What to do next

If you’ve got big goals for 2018—higher grades, more patient parenting, better performance at work, etc.—you may already have the blueprint to make those changes.

Think back to those times when you did the very things you’ve resolved to do. That time you got the A on the big test you studied so hard for. That time your own parenting made you proud. That time you made more progress or a bigger impact at work than you ever had in recent memory.

What was different about those days? What did you do—and just as importantly not do—that contributed to that result? And how can you copy that success again in the future?

Did you ease the stress by starting earlier? Did you get more sleep than you usually do? Did you ask for help, take meetings off your calendar, or lean into the project that actually excited you?

Yes, you can learn from what doesn’t work. But that just tells you what not to do again. Learning from things that worked, and copying that success, is a plan for what to do next.

For those needing—and granting—help

“Ask for help when you need it.”

It’s good advice, not just for students who need help from their counselor, but for anyone who needs occasional guidance or support. Nobody gets ahead alone. And one of the many traits of a successful person is the pairing of their drive, initiative, and work ethic with the ability to recognize when they need assistance.

In the past week, three different people have reached out to me asking for help with a scenario they were facing. A friend wanted some career advice about a possible job opportunity, a former student turned journalist wanted information for an article, and a Collegewise colleague wanted my take on a situation she’s facing at work.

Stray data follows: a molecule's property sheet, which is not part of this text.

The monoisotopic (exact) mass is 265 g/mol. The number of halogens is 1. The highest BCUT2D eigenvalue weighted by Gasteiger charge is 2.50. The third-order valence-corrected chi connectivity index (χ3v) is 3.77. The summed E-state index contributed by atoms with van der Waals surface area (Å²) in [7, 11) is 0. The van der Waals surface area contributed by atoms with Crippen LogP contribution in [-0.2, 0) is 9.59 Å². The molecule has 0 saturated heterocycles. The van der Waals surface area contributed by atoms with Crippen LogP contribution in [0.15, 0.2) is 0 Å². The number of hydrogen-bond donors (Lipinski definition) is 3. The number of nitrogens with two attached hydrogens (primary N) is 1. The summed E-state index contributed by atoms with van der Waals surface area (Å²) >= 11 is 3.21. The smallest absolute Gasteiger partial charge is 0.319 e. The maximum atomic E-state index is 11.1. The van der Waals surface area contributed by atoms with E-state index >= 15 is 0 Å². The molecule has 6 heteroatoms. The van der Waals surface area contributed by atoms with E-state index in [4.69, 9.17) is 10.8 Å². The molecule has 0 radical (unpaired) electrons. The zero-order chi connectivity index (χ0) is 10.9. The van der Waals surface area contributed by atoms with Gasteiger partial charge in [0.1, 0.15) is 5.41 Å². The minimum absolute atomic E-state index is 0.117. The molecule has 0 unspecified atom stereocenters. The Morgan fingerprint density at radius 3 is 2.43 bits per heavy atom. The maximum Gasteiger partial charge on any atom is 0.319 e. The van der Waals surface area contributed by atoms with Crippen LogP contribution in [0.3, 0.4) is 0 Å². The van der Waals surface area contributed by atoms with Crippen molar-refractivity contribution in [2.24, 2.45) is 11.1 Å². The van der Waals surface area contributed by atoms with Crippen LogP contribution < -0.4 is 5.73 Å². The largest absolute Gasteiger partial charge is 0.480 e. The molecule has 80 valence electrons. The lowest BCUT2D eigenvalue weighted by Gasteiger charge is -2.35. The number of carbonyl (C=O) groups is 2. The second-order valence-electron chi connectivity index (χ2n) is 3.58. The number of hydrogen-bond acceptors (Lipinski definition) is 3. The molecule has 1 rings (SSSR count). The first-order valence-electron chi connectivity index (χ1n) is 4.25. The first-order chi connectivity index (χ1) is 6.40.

The friend and the former student never said thank you. In fact, neither replied at all, not even with an acknowledgement of receipt. But the Collegewise colleague told me in person and again over email how much she appreciated and benefited from our time talking it over.

Of those three people, who do you think I would be most likely to help again if they needed it?

We should help people who are important to us without expecting an effusive thank you. The only better reward than knowing we’ve offered what we could is that of knowing the assistance actually made a difference. But it’s important to do so in a sustainable way, one that will let us keep giving our time and energy when others who matter to us need it most. And sometimes the only way to give sustainable help is to say no to some people.

And for those who need the help, please remember to thank the person who willingly offers it up. It’s the right thing to do, and it makes it much more likely that resource will be available again the next time you need it.

The science of time management

Dan Pink just released his new book, When: The Scientific Secrets of Perfect Timing. And if you’re a student, parent, or counselor who may be feeling like you just don’t have enough hours in the day to get everything done, you might enjoy this 30-minute podcast interview with Pink.